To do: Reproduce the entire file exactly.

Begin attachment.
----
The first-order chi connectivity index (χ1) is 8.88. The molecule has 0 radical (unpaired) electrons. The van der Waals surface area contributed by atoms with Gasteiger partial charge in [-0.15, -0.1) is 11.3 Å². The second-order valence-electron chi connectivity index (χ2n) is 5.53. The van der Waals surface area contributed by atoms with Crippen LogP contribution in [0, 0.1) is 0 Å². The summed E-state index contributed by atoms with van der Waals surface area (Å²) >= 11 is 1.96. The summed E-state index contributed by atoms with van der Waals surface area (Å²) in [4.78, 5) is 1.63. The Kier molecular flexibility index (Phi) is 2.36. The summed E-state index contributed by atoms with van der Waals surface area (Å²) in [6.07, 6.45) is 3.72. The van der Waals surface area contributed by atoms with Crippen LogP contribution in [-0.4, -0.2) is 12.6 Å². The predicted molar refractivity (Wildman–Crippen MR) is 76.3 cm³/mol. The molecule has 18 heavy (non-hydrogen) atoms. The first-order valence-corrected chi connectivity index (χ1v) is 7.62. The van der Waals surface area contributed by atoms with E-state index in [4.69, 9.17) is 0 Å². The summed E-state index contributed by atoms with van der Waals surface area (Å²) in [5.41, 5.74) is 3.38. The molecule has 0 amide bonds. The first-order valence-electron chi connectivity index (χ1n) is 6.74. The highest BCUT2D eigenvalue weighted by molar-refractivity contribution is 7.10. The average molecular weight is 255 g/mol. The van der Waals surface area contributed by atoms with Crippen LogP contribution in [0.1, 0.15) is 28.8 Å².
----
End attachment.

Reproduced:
The first-order chi connectivity index (χ1) is 8.88. The molecule has 0 radical (unpaired) electrons. The van der Waals surface area contributed by atoms with Gasteiger partial charge in [-0.15, -0.1) is 11.3 Å². The second-order valence-electron chi connectivity index (χ2n) is 5.53. The van der Waals surface area contributed by atoms with Crippen LogP contribution in [0, 0.1) is 0 Å². The summed E-state index contributed by atoms with van der Waals surface area (Å²) >= 11 is 1.96. The summed E-state index contributed by atoms with van der Waals surface area (Å²) in [4.78, 5) is 1.63. The Kier molecular flexibility index (Phi) is 2.36. The summed E-state index contributed by atoms with van der Waals surface area (Å²) in [6.07, 6.45) is 3.72. The van der Waals surface area contributed by atoms with Crippen LogP contribution in [-0.4, -0.2) is 12.6 Å². The predicted molar refractivity (Wildman–Crippen MR) is 76.3 cm³/mol. The molecule has 18 heavy (non-hydrogen) atoms. The first-order valence-corrected chi connectivity index (χ1v) is 7.62. The van der Waals surface area contributed by atoms with E-state index in [4.69, 9.17) is 0 Å². The summed E-state index contributed by atoms with van der Waals surface area (Å²) in [5.41, 5.74) is 3.38. The molecule has 0 amide bonds. The first-order valence-electron chi connectivity index (χ1n) is 6.74. The highest BCUT2D eigenvalue weighted by molar-refractivity contribution is 7.10. The average molecular weight is 255 g/mol. The van der Waals surface area contributed by atoms with Crippen LogP contribution in [0.1, 0.15) is 28.8 Å².